Category Archives: Departments

Pennell Elected to ASCE Fellow

Professor Kurt Pennel in his lab.

Civil and Environmental Engineering Professor and Chair Kurt Pennell has been elected fellow of the American Society of Civil Engineers (ASCE) for “his contributions to the development and advancement of in situ remediation technologies designed to treat contaminated soil and groundwater.” Fewer than 3.5% of ASCE members hold the honor of being an ASCE Fellow. Pennell’s research has advanced the fundamental understanding and mathematical modeling of contaminant fate and transport in porous media, including the processes governing organic vapor sorption, deposition of engineered nanomaterials, and alteration of soil-water relationships in the presence of surfactant adjuvants. Learn more about his work at http://engineering.tufts.edu/cee/sustainabilitylab/.

Hassoun to Receive EDA Achievement Award

Professor and Chair Soha HassounComputer Science Professor and Chair Soha Hassoun has been selected as the recipient of the Marie R. Pistilli Women in Electronic Design Automation (EDA) Achievement Award for 2016. The award is in recognition of her service to the Design Automation Conference “and the other communities of which she is a member, and for her contribution to research, technology, and the education of engineers in such a wide variety of fields.” It will be presented at the 53rd Design Automation Conference in June. Congratulations, Professor Hassoun!

Dorfmann Researches the Dynamics of Chameleon Tongues

Chameleon with fly on tongue

Chameleon with fly on tongue

Associate Professor Luis Dorfmann contributed to research that built a mathematical model to explain the dynamics of the quick release of a chameleon’s tongue. The model could potentially have applications in designing elastic materials. Read the article from BBC News and the full paper as published in the Proceedings of the Royal Society of London A.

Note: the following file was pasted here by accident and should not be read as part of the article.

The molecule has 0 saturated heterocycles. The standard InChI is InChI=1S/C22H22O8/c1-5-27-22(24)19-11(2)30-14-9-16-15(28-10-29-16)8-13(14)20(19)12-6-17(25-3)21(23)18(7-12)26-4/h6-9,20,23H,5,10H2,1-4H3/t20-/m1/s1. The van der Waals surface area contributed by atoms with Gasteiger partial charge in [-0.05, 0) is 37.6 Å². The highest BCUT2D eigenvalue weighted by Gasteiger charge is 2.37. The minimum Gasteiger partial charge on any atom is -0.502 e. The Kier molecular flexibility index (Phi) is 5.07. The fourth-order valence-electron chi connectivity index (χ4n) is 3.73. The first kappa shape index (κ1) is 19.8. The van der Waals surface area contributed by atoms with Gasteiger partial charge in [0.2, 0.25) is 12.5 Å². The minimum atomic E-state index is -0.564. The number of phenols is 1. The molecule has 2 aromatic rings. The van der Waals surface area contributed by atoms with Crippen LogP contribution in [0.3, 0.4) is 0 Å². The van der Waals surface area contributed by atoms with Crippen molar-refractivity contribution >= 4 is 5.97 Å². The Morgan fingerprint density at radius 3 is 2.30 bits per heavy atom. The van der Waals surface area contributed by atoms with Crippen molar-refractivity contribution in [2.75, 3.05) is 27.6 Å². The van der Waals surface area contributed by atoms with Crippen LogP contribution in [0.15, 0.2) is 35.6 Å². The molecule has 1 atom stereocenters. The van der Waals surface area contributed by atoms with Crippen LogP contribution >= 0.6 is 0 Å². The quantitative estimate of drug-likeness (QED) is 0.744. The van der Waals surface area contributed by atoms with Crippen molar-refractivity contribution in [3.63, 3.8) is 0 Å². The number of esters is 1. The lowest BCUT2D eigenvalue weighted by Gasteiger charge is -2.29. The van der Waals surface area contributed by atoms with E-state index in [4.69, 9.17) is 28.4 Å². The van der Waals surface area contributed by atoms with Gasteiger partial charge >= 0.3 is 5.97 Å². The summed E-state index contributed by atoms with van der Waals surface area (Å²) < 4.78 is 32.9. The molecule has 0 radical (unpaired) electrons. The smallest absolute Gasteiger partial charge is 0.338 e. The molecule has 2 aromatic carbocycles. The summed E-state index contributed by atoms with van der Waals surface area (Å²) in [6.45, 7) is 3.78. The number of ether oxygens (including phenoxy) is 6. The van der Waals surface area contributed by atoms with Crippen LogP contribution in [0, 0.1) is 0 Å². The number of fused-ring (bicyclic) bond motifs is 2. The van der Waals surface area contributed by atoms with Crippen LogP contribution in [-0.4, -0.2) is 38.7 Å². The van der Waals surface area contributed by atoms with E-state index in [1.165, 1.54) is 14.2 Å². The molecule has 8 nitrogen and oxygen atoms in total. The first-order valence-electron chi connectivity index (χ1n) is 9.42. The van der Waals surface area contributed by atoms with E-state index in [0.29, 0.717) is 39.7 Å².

Black Wins One of Two NCAA Scholarships

Black_NCAAEvery year, the NCAA awards a Walter Byers Postgraduate Scholarship to only two student-athletes selected from a nationwide pool of applicants. Byers Scholars are recognized for outstanding academic achievement as well as for potential for success in postgraduate study. This year, Tufts senior and three-time 800-meter national champion Mitchell Black is one of the two national awardees. Double-majoring in mechanical engineering and astrophysics at Tufts, Black plans to pursue his doctorate in aerospace engineering at either Georgia Tech or the University of Michigan.

$3M Grant Awarded to Mass Nanotech Consortium

Massachusetts Governor Charlie Baker announced $3 million in state support of the Cluster for Advanced Nanomanufacturing of Smart Sensors and Materials (ANSSeM) — a consortium of Massachusetts businesses and universities led by Northeastern University that includes Tufts University School of Engineering and University of Massachusetts Boston. Associate Professor Sameer Sonkusale in the Department of Electrical and Computer Engineering and Professor Igor Sokolov in the Department of Mechanical Engineering will purchase equipment for developing nanoscale sensors and for measuring nanomechanical properties, respectively.